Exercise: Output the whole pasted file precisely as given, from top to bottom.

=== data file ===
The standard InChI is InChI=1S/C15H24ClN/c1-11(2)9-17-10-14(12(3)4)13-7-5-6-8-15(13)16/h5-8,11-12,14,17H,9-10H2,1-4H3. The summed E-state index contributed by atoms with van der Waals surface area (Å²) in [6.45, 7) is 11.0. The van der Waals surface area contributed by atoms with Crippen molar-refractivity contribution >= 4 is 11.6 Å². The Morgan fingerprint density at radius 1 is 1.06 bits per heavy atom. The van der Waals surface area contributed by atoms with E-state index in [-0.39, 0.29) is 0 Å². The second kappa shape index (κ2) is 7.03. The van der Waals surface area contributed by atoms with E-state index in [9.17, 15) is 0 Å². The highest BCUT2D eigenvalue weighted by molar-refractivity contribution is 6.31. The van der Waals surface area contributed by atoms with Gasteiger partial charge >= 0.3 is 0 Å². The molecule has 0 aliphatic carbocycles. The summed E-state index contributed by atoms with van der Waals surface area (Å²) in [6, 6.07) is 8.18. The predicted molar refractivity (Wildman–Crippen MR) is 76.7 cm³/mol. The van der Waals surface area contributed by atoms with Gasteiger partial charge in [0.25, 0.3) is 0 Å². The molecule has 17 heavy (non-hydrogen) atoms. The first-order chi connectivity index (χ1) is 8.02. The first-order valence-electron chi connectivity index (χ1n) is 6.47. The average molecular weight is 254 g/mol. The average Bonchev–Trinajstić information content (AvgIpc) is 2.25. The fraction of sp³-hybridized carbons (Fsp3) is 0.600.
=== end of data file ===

The standard InChI is InChI=1S/C15H24ClN/c1-11(2)9-17-10-14(12(3)4)13-7-5-6-8-15(13)16/h5-8,11-12,14,17H,9-10H2,1-4H3. The summed E-state index contributed by atoms with van der Waals surface area (Å²) in [6.45, 7) is 11.0. The van der Waals surface area contributed by atoms with Crippen molar-refractivity contribution >= 4 is 11.6 Å². The Morgan fingerprint density at radius 1 is 1.06 bits per heavy atom. The van der Waals surface area contributed by atoms with E-state index in [-0.39, 0.29) is 0 Å². The second kappa shape index (κ2) is 7.03. The van der Waals surface area contributed by atoms with E-state index in [9.17, 15) is 0 Å². The highest BCUT2D eigenvalue weighted by molar-refractivity contribution is 6.31. The van der Waals surface area contributed by atoms with Gasteiger partial charge >= 0.3 is 0 Å². The molecule has 0 aliphatic carbocycles. The summed E-state index contributed by atoms with van der Waals surface area (Å²) in [6, 6.07) is 8.18. The predicted molar refractivity (Wildman–Crippen MR) is 76.7 cm³/mol. The van der Waals surface area contributed by atoms with Gasteiger partial charge in [0.25, 0.3) is 0 Å². The molecule has 17 heavy (non-hydrogen) atoms. The first-order chi connectivity index (χ1) is 8.02. The first-order valence-electron chi connectivity index (χ1n) is 6.47. The average molecular weight is 254 g/mol. The average Bonchev–Trinajstić information content (AvgIpc) is 2.25. The fraction of sp³-hybridized carbons (Fsp3) is 0.600.